EVGA GeForce GTX 1080 FTW Review

June 15, 2016 // 10:15 a.m.

Tags: #gp104 #gtx-1080 #pascal

Companies: #evga #nvidia

GDDR5X and Fourth Gen Delta Colour Compression

While the Tesla P100 uses HBM2 memory instead of GDDR5, this is a very new technology meaning that volume, implementation and cost are all issues to deal with. For its first consumer Pascal part, Nvidia opted to stick with GDDR5, or more specifically a new generation of GDDR5 that it has co-developed with Micron called GDDR5X.

Instead of widening the GP104's interface with additional memory controllers that take up more transistors and die space, the focus was on making GDDR5X itself faster. In terms of architecture and logic, GDDR5X is unchanged, but it now runs with 10Gbps transfer rates compared to 7Gbps as a maximum previously – a 43 percent upshot. To ensure that the memory system could cope with such speeds, a new IO circuit architecture was developed. Nvidia also paid very close attention to the board channel design, i.e. the physical bridge between the GPU and the GDDR5X dies. Nvidia claims to have studied every single channel, in fact, to minimise issues like channel loss and crosstalk, and says that the lessons learnt can be applied to future GDDR5 products as well.

*EVGA GeForce GTX 1080 FTW Review GDDR5X and Fourth Gen Delta Colour Compression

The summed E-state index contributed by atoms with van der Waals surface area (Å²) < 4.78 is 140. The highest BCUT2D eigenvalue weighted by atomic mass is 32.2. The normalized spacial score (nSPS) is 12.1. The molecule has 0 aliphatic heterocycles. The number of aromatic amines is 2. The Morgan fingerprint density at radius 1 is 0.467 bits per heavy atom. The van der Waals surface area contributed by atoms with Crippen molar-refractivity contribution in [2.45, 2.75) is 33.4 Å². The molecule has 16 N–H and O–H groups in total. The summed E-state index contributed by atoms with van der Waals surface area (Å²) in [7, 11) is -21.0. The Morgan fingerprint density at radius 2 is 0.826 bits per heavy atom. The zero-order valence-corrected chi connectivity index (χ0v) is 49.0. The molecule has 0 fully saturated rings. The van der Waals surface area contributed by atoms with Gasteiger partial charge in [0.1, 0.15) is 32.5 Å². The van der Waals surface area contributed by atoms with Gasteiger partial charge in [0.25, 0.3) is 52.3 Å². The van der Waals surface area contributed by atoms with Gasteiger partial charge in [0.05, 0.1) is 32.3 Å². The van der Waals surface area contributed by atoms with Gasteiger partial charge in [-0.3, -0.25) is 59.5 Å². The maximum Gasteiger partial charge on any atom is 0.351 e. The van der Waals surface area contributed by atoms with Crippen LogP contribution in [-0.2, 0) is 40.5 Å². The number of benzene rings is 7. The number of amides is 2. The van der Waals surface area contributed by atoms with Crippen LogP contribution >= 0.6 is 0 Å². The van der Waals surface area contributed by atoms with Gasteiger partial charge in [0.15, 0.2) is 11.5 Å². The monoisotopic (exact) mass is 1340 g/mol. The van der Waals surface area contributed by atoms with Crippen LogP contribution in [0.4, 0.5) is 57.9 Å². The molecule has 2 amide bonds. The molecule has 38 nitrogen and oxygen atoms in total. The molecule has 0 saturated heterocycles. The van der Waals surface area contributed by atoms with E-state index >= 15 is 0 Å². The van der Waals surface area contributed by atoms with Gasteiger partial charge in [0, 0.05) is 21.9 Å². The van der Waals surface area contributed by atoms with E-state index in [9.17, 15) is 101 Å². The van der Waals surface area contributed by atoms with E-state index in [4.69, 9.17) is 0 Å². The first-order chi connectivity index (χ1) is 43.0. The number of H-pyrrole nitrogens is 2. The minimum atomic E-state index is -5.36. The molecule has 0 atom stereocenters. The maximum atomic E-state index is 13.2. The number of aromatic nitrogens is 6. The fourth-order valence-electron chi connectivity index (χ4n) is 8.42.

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With a 256-bit memory interface operating at a 10Gbps transfer rate, Nvidia has achieved a 320GB/sec figure for available bandwidth. This is close to what the GTX 980 Ti and GTX Titan X achieved over a fatter 384-bit bus with 7Gbps memory (336GB/sec). With the higher clock speed, you might logically assume considerably higher power consumption, but GDDR5X has one final trick up its sleeve; it operates at 1.35V rather than 1.5V. As such, power consumption remains equal to what it was despite the significant speed bump.

*EVGA GeForce GTX 1080 FTW Review GDDR5X and Fourth Gen Delta Colour Compression
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To make even further use of the available memory bandwdith, the GTX 1080 introduces Nvidia's fourth generation delta colour compression. This is a lossless means of compressing pixel colour data, thus freeing up more memory capacity and bandwidth. It works by calculating the differences between pixels within a pixel block and then storing the block as a set of reference pixels and the delta values (the deviation from the reference). Improvements in the fourth generation of this algorithm include: enhancements to 2:1 delta compression, where the stored block is at least half the size of the original; a new 4:1 delta compression, where colour differences are small enough for the stored block to be just a quarter the original size; and a new 8:1 compression mode, which merges 4:1 constant colour compression of 2x2 pixel blocks (where all four pixels have the same colour) with a 2:1 compression of the deltas between those blocks.

*EVGA GeForce GTX 1080 FTW Review GDDR5X and Fourth Gen Delta Colour Compression
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The Project CARS screenshots here (supplied by Nvidia) show the new effectiveness of Pascal's colour compression – the bits in pink indicate the pixels that were successfully compressed, and the improvement with Pascal is clear. Nvidia says that, on average, memory bandwidth is improved over Maxwell by roughly 20 percent as a result of the new compression techniques. Coupled with the ~1.4x raw throughput increase in moving to 10Gbps, the firm says that Pascal's true effective bandwidth is about 1.7x higher now.
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